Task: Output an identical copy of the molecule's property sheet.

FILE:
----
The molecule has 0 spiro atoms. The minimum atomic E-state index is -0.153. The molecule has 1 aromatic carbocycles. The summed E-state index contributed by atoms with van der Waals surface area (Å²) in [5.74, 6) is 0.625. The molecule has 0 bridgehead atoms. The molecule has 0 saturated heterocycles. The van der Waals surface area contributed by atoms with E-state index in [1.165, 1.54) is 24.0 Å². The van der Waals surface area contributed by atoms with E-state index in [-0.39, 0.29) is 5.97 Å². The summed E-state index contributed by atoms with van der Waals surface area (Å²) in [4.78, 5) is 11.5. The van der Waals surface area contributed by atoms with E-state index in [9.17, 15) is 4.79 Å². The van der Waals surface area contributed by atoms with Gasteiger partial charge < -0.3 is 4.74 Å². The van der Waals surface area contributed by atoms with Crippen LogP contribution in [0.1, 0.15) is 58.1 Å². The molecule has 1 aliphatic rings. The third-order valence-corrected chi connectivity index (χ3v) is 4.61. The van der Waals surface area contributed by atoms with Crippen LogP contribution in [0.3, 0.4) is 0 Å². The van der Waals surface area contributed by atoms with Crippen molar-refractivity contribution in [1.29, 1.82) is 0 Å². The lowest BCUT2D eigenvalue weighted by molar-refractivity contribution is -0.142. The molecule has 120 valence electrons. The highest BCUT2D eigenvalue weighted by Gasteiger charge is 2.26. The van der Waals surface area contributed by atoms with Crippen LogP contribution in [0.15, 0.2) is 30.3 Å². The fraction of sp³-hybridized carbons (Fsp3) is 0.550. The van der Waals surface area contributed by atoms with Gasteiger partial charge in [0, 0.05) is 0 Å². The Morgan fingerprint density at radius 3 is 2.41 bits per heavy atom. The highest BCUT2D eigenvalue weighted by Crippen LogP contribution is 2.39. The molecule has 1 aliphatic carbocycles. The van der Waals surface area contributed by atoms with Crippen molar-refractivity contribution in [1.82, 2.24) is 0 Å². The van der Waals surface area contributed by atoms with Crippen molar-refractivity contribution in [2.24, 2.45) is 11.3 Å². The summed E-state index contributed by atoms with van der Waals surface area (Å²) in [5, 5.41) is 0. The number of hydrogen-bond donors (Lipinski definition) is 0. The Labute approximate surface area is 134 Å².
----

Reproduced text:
The molecule has 0 spiro atoms. The minimum atomic E-state index is -0.153. The molecule has 1 aromatic carbocycles. The summed E-state index contributed by atoms with van der Waals surface area (Å²) in [5.74, 6) is 0.625. The molecule has 0 bridgehead atoms. The molecule has 0 saturated heterocycles. The van der Waals surface area contributed by atoms with E-state index in [1.165, 1.54) is 24.0 Å². The van der Waals surface area contributed by atoms with E-state index in [-0.39, 0.29) is 5.97 Å². The summed E-state index contributed by atoms with van der Waals surface area (Å²) in [4.78, 5) is 11.5. The van der Waals surface area contributed by atoms with E-state index in [9.17, 15) is 4.79 Å². The van der Waals surface area contributed by atoms with Gasteiger partial charge < -0.3 is 4.74 Å². The van der Waals surface area contributed by atoms with Crippen LogP contribution in [0.1, 0.15) is 58.1 Å². The molecule has 1 aliphatic rings. The third-order valence-corrected chi connectivity index (χ3v) is 4.61. The van der Waals surface area contributed by atoms with Crippen LogP contribution in [0.3, 0.4) is 0 Å². The van der Waals surface area contributed by atoms with Crippen molar-refractivity contribution in [1.29, 1.82) is 0 Å². The lowest BCUT2D eigenvalue weighted by molar-refractivity contribution is -0.142. The molecule has 120 valence electrons. The highest BCUT2D eigenvalue weighted by Gasteiger charge is 2.26. The van der Waals surface area contributed by atoms with Crippen LogP contribution in [0.15, 0.2) is 30.3 Å². The fraction of sp³-hybridized carbons (Fsp3) is 0.550. The van der Waals surface area contributed by atoms with Gasteiger partial charge in [0, 0.05) is 0 Å². The Morgan fingerprint density at radius 3 is 2.41 bits per heavy atom. The highest BCUT2D eigenvalue weighted by Crippen LogP contribution is 2.39. The molecule has 1 aliphatic carbocycles. The van der Waals surface area contributed by atoms with Crippen molar-refractivity contribution in [1.82, 2.24) is 0 Å². The van der Waals surface area contributed by atoms with Crippen molar-refractivity contribution in [2.24, 2.45) is 11.3 Å². The summed E-state index contributed by atoms with van der Waals surface area (Å²) in [5, 5.41) is 0. The number of hydrogen-bond donors (Lipinski definition) is 0. The Labute approximate surface area is 134 Å².